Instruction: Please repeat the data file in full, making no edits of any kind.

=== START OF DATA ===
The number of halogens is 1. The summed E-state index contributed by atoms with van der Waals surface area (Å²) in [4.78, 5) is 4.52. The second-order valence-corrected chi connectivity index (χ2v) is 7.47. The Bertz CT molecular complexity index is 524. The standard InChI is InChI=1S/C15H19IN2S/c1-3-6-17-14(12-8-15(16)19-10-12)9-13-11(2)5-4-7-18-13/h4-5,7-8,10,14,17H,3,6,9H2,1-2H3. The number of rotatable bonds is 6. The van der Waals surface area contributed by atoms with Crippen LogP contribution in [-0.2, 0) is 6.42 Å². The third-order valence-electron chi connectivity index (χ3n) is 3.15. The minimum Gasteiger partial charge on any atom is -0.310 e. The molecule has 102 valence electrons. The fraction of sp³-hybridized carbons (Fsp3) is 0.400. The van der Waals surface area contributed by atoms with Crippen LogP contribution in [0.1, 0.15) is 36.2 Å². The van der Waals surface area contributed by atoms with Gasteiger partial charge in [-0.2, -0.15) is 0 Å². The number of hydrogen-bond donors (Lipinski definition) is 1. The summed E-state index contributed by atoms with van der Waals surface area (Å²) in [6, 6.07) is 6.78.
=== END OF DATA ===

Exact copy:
The number of halogens is 1. The summed E-state index contributed by atoms with van der Waals surface area (Å²) in [4.78, 5) is 4.52. The second-order valence-corrected chi connectivity index (χ2v) is 7.47. The Bertz CT molecular complexity index is 524. The standard InChI is InChI=1S/C15H19IN2S/c1-3-6-17-14(12-8-15(16)19-10-12)9-13-11(2)5-4-7-18-13/h4-5,7-8,10,14,17H,3,6,9H2,1-2H3. The number of rotatable bonds is 6. The van der Waals surface area contributed by atoms with Crippen LogP contribution in [-0.2, 0) is 6.42 Å². The third-order valence-electron chi connectivity index (χ3n) is 3.15. The minimum Gasteiger partial charge on any atom is -0.310 e. The molecule has 102 valence electrons. The fraction of sp³-hybridized carbons (Fsp3) is 0.400. The van der Waals surface area contributed by atoms with Crippen LogP contribution in [0.1, 0.15) is 36.2 Å². The van der Waals surface area contributed by atoms with Gasteiger partial charge in [-0.2, -0.15) is 0 Å². The number of hydrogen-bond donors (Lipinski definition) is 1. The summed E-state index contributed by atoms with van der Waals surface area (Å²) in [6, 6.07) is 6.78.